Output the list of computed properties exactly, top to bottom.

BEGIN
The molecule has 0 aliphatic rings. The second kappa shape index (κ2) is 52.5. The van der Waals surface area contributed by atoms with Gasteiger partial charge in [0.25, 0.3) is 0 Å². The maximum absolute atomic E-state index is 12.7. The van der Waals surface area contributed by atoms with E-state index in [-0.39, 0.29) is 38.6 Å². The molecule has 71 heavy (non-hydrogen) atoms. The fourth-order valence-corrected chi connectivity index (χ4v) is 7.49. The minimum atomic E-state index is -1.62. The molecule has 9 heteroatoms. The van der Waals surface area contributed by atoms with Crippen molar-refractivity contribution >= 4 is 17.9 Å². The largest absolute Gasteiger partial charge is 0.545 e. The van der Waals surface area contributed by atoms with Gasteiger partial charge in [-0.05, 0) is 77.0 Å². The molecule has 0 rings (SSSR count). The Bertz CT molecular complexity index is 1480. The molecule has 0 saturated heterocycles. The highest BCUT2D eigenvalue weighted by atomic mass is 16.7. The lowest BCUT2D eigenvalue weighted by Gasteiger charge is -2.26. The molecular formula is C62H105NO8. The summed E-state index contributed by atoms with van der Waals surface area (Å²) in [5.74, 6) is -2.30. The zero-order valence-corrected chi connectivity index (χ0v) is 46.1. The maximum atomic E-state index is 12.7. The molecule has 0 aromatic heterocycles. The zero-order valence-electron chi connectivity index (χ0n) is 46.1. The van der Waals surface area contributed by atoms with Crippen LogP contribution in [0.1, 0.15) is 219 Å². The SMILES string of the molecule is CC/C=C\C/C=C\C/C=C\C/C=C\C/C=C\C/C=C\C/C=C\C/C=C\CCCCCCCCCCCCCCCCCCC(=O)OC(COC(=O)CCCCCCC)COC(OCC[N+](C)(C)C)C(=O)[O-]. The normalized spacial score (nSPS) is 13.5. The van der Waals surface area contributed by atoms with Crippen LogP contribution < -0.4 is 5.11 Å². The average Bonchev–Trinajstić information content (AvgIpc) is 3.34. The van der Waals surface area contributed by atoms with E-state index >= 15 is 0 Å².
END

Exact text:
The molecule has 0 aliphatic rings. The second kappa shape index (κ2) is 52.5. The van der Waals surface area contributed by atoms with Gasteiger partial charge in [0.25, 0.3) is 0 Å². The maximum absolute atomic E-state index is 12.7. The van der Waals surface area contributed by atoms with E-state index in [-0.39, 0.29) is 38.6 Å². The molecule has 71 heavy (non-hydrogen) atoms. The fourth-order valence-corrected chi connectivity index (χ4v) is 7.49. The minimum atomic E-state index is -1.62. The molecule has 9 heteroatoms. The van der Waals surface area contributed by atoms with Crippen molar-refractivity contribution >= 4 is 17.9 Å². The largest absolute Gasteiger partial charge is 0.545 e. The van der Waals surface area contributed by atoms with Gasteiger partial charge in [-0.05, 0) is 77.0 Å². The molecule has 0 rings (SSSR count). The Bertz CT molecular complexity index is 1480. The molecule has 0 saturated heterocycles. The highest BCUT2D eigenvalue weighted by atomic mass is 16.7. The lowest BCUT2D eigenvalue weighted by Gasteiger charge is -2.26. The molecular formula is C62H105NO8. The summed E-state index contributed by atoms with van der Waals surface area (Å²) in [5.74, 6) is -2.30. The zero-order valence-corrected chi connectivity index (χ0v) is 46.1. The maximum atomic E-state index is 12.7. The molecule has 0 aromatic heterocycles. The zero-order valence-electron chi connectivity index (χ0n) is 46.1. The van der Waals surface area contributed by atoms with Crippen LogP contribution in [0.1, 0.15) is 219 Å². The SMILES string of the molecule is CC/C=C\C/C=C\C/C=C\C/C=C\C/C=C\C/C=C\C/C=C\C/C=C\CCCCCCCCCCCCCCCCCCC(=O)OC(COC(=O)CCCCCCC)COC(OCC[N+](C)(C)C)C(=O)[O-]. The normalized spacial score (nSPS) is 13.5. The van der Waals surface area contributed by atoms with Crippen LogP contribution < -0.4 is 5.11 Å². The average Bonchev–Trinajstić information content (AvgIpc) is 3.34. The van der Waals surface area contributed by atoms with E-state index >= 15 is 0 Å².